Wednesday, February 15, 2017

Independent Lens: “Tower” (Tower Documentary LLC, Go Valley Productions, Independent Television Service, 2016)

by Mark Gabrish Conlan • Copyright © 2017 by Mark Gabrish Conlan • All rights reserved

After the Weaver program KPBS ran an Independent Lens documentary called “Tower,” about the first mass school shooting in American history: the murder of 16 people and the wounding of 33 others at the University of Texas in Austin by Charles James Whitman on August 1, 1966. This could have been a great show except for director Keith Maitland’s bone-headed decision to turn virtually the whole thing into an animated cartoon — no, I’m not making that up. Maitland’s approach was a combination of actual footage from the event (and I’m surprised at how much actual footage still exists), what appeared to be reconstructions of a few scenes shot in a deliberately blurry fashion to make them blend in with the old footage, and a lot of reproductions turned into shoddy-looking animated footage with the Rotoscoping process (a way of shooting live actors and then digitally tracing their bodies to make them look like cartoons). It got even weirder in the scenes in which Maitland stuck his cartoons in the middle of the actual footage.

A more straightforward documentary presentation of this treasure trove of footage with interviews with the survivors as they look now (or looked when Maitland’s crew interviewed them, since people who were college-age in the 1960’s would be in their 70’s now and even some of the people who were interviewed for this film weren’t still alive when it was completed) would have done far more justice to this story. So would more insight into how weird this crime seemed when it occurred — though it was largely coupled in the public imagination with Richard Speck’s previous rampage in the dorm of a Chicago nursing school, where he knifed eight young women to death (and was held to account for it largely because a ninth person there successfully “played possum,” survived the incident and was the key witness against him in his trial). There’s a chilling montage of all the school shootings since (or at least some of them) played over a commentary Walter Cronkite gave on the CBS Evening News at the time to the effect that “society” was to blame for Whitman’s killings — a trendy 1960’s notion no one takes seriously anymore, especially the Right, which says that the people who do school shootings are just “bad people,” and yet it would be an imposition on our “freedom” to do anything like keeping crazy people from getting guns. (One of the Obama-era federal regulations President Trump and the Republican Congress are determined to get rid of is a ban on people with diagnosed mental illness from buying guns.) Monty Python made fun of the “it’s society’s fault” in one sketch in which a man arrested for murder says that and the cop who arrested him says, “Society? Then let’s bring in the lot of them, too.”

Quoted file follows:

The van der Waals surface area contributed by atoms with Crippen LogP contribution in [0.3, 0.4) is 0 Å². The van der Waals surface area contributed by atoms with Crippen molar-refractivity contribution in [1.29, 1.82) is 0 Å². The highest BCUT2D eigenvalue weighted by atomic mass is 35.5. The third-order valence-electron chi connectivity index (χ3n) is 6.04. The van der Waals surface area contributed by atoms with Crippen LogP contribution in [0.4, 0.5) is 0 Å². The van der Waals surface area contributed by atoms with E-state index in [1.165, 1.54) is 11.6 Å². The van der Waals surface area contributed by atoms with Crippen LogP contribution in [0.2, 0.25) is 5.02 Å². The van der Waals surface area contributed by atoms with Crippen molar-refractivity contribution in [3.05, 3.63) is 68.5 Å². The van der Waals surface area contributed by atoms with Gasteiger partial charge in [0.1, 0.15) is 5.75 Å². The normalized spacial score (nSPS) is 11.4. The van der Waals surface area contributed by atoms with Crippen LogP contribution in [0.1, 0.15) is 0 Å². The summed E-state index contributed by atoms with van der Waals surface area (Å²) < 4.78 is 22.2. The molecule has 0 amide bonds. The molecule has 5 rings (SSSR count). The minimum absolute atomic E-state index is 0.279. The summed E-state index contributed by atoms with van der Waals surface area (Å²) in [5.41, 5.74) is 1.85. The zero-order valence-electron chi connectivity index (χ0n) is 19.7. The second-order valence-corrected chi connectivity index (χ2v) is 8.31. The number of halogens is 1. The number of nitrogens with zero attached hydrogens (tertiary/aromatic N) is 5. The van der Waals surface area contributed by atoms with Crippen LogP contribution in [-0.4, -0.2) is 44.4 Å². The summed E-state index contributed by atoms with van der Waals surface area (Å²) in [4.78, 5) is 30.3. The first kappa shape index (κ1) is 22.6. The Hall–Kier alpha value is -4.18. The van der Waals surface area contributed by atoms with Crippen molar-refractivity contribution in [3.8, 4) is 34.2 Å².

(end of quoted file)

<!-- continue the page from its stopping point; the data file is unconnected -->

Maitland was more interested in the stories of the victims — particularly Claire Wilson, the pregnant woman who was one of the first people attacked (and her boyfriend, Tom Ekman — whom she’d only been seeing for two months, which means he was not the father of her never-born child — was killed by her side) and who was finally rescued after a young man who had been a corpsman in Viet Nam got three of his friends to carry her from the scene — and the cops who finally ambushed and killed Whitman from his redoubt on the observation deck of the university’s bell tower, than he was in What Made Charles Run — though it was interesting that, like Adam Lanza, Whitman began his rampage at home by killing his mother (and, in Whitman’s case, his wife as well) before he headed to the bell tower and started picking off victims at random. The Whitman shooting deserves a better documentary than this!